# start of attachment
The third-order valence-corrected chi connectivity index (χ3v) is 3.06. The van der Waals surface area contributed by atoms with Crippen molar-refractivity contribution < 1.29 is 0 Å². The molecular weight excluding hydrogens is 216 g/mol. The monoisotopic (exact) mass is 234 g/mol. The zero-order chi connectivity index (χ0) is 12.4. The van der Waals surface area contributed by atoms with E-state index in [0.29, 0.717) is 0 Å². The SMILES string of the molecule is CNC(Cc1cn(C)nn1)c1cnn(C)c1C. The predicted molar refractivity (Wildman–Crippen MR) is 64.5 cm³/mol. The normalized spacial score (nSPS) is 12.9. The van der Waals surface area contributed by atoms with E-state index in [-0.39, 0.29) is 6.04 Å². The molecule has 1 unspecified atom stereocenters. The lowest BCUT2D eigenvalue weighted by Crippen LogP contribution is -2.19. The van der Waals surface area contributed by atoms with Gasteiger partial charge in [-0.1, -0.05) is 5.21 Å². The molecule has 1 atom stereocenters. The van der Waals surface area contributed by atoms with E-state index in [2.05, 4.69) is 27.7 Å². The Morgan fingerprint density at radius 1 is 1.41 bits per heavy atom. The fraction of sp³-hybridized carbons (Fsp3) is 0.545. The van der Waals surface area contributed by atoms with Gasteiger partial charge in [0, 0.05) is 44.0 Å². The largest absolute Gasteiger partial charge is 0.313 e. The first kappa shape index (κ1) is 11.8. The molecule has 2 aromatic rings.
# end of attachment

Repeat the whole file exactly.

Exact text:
The third-order valence-corrected chi connectivity index (χ3v) is 3.06. The van der Waals surface area contributed by atoms with Crippen molar-refractivity contribution < 1.29 is 0 Å². The molecular weight excluding hydrogens is 216 g/mol. The monoisotopic (exact) mass is 234 g/mol. The zero-order chi connectivity index (χ0) is 12.4. The van der Waals surface area contributed by atoms with E-state index in [0.29, 0.717) is 0 Å². The SMILES string of the molecule is CNC(Cc1cn(C)nn1)c1cnn(C)c1C. The predicted molar refractivity (Wildman–Crippen MR) is 64.5 cm³/mol. The normalized spacial score (nSPS) is 12.9. The van der Waals surface area contributed by atoms with E-state index in [-0.39, 0.29) is 6.04 Å². The molecule has 1 unspecified atom stereocenters. The lowest BCUT2D eigenvalue weighted by Crippen LogP contribution is -2.19. The van der Waals surface area contributed by atoms with Gasteiger partial charge in [-0.1, -0.05) is 5.21 Å². The molecule has 1 atom stereocenters. The van der Waals surface area contributed by atoms with E-state index in [2.05, 4.69) is 27.7 Å². The Morgan fingerprint density at radius 1 is 1.41 bits per heavy atom. The fraction of sp³-hybridized carbons (Fsp3) is 0.545. The van der Waals surface area contributed by atoms with Gasteiger partial charge in [0, 0.05) is 44.0 Å². The largest absolute Gasteiger partial charge is 0.313 e. The first kappa shape index (κ1) is 11.8. The molecule has 2 aromatic rings.